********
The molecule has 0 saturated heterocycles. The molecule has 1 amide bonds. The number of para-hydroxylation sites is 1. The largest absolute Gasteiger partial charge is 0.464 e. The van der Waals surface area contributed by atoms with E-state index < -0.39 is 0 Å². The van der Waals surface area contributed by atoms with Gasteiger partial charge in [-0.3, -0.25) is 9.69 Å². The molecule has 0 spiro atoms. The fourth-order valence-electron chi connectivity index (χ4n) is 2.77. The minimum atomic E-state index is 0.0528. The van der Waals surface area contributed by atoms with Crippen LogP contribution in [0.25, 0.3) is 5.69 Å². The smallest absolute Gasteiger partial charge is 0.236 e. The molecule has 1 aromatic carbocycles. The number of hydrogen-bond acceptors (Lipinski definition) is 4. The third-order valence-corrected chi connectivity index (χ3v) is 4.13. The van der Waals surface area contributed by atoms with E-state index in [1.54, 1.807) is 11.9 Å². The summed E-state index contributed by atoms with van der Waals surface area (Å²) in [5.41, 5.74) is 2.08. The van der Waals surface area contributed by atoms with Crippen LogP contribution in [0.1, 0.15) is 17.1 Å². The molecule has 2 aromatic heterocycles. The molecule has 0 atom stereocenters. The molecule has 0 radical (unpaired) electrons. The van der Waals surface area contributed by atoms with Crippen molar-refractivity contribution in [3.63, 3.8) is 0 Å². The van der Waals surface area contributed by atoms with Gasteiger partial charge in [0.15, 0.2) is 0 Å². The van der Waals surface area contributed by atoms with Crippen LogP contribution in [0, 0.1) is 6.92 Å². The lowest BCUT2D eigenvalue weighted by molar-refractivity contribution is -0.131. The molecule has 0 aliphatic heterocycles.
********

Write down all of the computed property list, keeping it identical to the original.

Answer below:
The molecule has 0 saturated heterocycles. The molecule has 1 amide bonds. The number of para-hydroxylation sites is 1. The largest absolute Gasteiger partial charge is 0.464 e. The van der Waals surface area contributed by atoms with E-state index < -0.39 is 0 Å². The van der Waals surface area contributed by atoms with Gasteiger partial charge in [-0.3, -0.25) is 9.69 Å². The molecule has 0 spiro atoms. The fourth-order valence-electron chi connectivity index (χ4n) is 2.77. The minimum atomic E-state index is 0.0528. The van der Waals surface area contributed by atoms with Crippen LogP contribution in [0.25, 0.3) is 5.69 Å². The smallest absolute Gasteiger partial charge is 0.236 e. The molecule has 1 aromatic carbocycles. The number of hydrogen-bond acceptors (Lipinski definition) is 4. The third-order valence-corrected chi connectivity index (χ3v) is 4.13. The van der Waals surface area contributed by atoms with E-state index in [1.54, 1.807) is 11.9 Å². The summed E-state index contributed by atoms with van der Waals surface area (Å²) in [5.41, 5.74) is 2.08. The van der Waals surface area contributed by atoms with Crippen LogP contribution in [0.1, 0.15) is 17.1 Å². The molecule has 2 aromatic heterocycles. The molecule has 0 atom stereocenters. The molecule has 0 radical (unpaired) electrons. The van der Waals surface area contributed by atoms with Crippen molar-refractivity contribution in [3.63, 3.8) is 0 Å². The van der Waals surface area contributed by atoms with Gasteiger partial charge in [0.15, 0.2) is 0 Å². The van der Waals surface area contributed by atoms with Crippen LogP contribution in [0, 0.1) is 6.92 Å². The lowest BCUT2D eigenvalue weighted by molar-refractivity contribution is -0.131. The molecule has 0 aliphatic heterocycles.